Slightly off topic now, do you think the extreme polarization and negativity on display in the country recently was always there and is only now coming out, or do you think it is a recent trend?
HM: It’s always been there. This a polarizing force and there is a pseudo polarizing force. The Congress unfortunately all these years has been this pseudo-secular force that secretly polarizes, but from the outside it follows this very socialist kind of agenda. So you are confused. A film like Shahid is confusing at that time, in a sense that, you know, even with all these things, we treat everyone as equals, we give them so much, and we do so much for the minorities. And when a polarizing force comes into power – which is the extreme right wing or the extreme left wing, suddenly those differences crop up. It will happen if the left wing also comes in too; the rich and the poor balances will suddenly shift. Right now, it’s all for the rich and nothing for the poor. In left wing, it will be all for the poor and the rich will feel suffocated.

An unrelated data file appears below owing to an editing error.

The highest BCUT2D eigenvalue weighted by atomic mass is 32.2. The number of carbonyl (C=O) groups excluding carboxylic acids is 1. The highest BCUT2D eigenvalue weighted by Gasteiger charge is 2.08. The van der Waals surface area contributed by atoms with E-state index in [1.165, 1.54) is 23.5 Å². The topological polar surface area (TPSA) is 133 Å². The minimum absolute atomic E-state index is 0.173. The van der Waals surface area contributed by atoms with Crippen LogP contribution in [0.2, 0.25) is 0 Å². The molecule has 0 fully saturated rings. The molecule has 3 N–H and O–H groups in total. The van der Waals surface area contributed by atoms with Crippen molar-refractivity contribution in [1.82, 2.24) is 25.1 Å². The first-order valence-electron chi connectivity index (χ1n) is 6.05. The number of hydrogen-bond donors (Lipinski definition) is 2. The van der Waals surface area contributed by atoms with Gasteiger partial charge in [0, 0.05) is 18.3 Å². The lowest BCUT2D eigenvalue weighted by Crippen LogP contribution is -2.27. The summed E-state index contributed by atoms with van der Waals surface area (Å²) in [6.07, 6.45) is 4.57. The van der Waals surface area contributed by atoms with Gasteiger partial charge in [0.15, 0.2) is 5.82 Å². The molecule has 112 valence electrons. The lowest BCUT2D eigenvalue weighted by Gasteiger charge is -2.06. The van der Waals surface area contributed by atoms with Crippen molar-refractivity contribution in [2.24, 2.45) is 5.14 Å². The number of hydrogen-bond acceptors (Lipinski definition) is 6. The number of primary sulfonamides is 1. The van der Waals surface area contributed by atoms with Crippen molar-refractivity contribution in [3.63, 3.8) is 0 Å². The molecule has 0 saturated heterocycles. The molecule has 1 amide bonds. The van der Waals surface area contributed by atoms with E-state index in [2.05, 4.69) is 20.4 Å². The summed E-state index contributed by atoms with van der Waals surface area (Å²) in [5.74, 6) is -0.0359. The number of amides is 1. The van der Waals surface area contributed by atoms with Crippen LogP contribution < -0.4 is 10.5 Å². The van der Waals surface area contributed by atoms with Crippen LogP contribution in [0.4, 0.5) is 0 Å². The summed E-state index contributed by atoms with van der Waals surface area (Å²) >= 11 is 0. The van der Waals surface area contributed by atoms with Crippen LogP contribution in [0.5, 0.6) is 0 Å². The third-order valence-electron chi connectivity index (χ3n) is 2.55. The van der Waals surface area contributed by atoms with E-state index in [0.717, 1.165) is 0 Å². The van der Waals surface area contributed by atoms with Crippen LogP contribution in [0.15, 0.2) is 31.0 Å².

True. For example, I was just noticing that in the Delhi Odd-Even car debate, so many from the richer, affluent classes are opposing it majorly…
HM: Yes, but I see a positive side to it as an artist. There is a constant persecution if I raise my voice; there is a rabid force that completely attacks you. The establishment encourages that rabid mentality, trolling and all. But the result is that this voice of dissent becomes very loud and clear, no matter how many people are opposing it. Earlier, that voice was muddled.
Bollywood is so clearly split with political views, but isn’t that good that everyone is open and clear where they stand, instead of it being muddled?